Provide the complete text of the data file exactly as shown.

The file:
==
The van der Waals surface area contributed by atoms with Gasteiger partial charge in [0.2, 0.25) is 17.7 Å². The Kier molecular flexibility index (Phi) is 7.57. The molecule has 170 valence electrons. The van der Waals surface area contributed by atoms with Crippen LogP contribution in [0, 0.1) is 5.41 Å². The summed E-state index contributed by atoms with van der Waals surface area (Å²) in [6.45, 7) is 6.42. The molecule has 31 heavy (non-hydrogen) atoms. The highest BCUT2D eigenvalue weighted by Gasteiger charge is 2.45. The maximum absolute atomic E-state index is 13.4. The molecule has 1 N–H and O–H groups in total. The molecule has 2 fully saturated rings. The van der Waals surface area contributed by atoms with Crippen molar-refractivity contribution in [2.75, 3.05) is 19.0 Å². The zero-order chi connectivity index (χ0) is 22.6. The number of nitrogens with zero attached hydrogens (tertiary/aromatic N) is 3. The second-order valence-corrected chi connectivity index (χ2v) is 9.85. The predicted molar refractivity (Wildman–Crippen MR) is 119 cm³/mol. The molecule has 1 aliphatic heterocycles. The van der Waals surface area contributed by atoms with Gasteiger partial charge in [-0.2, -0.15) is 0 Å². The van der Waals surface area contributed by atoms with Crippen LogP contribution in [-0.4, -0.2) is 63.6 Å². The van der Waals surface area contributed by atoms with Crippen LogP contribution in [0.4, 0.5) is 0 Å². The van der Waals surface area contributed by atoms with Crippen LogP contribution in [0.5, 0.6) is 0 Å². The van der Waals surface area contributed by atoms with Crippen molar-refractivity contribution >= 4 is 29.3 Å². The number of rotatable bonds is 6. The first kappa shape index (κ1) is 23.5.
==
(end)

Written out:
The van der Waals surface area contributed by atoms with Gasteiger partial charge in [0.2, 0.25) is 17.7 Å². The Kier molecular flexibility index (Phi) is 7.57. The molecule has 170 valence electrons. The van der Waals surface area contributed by atoms with Crippen LogP contribution in [0, 0.1) is 5.41 Å². The summed E-state index contributed by atoms with van der Waals surface area (Å²) in [6.45, 7) is 6.42. The molecule has 31 heavy (non-hydrogen) atoms. The highest BCUT2D eigenvalue weighted by Gasteiger charge is 2.45. The maximum absolute atomic E-state index is 13.4. The molecule has 1 N–H and O–H groups in total. The molecule has 2 fully saturated rings. The van der Waals surface area contributed by atoms with Crippen molar-refractivity contribution in [2.75, 3.05) is 19.0 Å². The zero-order chi connectivity index (χ0) is 22.6. The number of nitrogens with zero attached hydrogens (tertiary/aromatic N) is 3. The second-order valence-corrected chi connectivity index (χ2v) is 9.85. The predicted molar refractivity (Wildman–Crippen MR) is 119 cm³/mol. The molecule has 1 aliphatic heterocycles. The van der Waals surface area contributed by atoms with Gasteiger partial charge in [-0.2, -0.15) is 0 Å². The van der Waals surface area contributed by atoms with Crippen LogP contribution in [-0.4, -0.2) is 63.6 Å². The van der Waals surface area contributed by atoms with Crippen LogP contribution in [0.4, 0.5) is 0 Å². The van der Waals surface area contributed by atoms with Crippen LogP contribution in [0.5, 0.6) is 0 Å². The van der Waals surface area contributed by atoms with Crippen molar-refractivity contribution >= 4 is 29.3 Å². The number of rotatable bonds is 6. The first kappa shape index (κ1) is 23.5.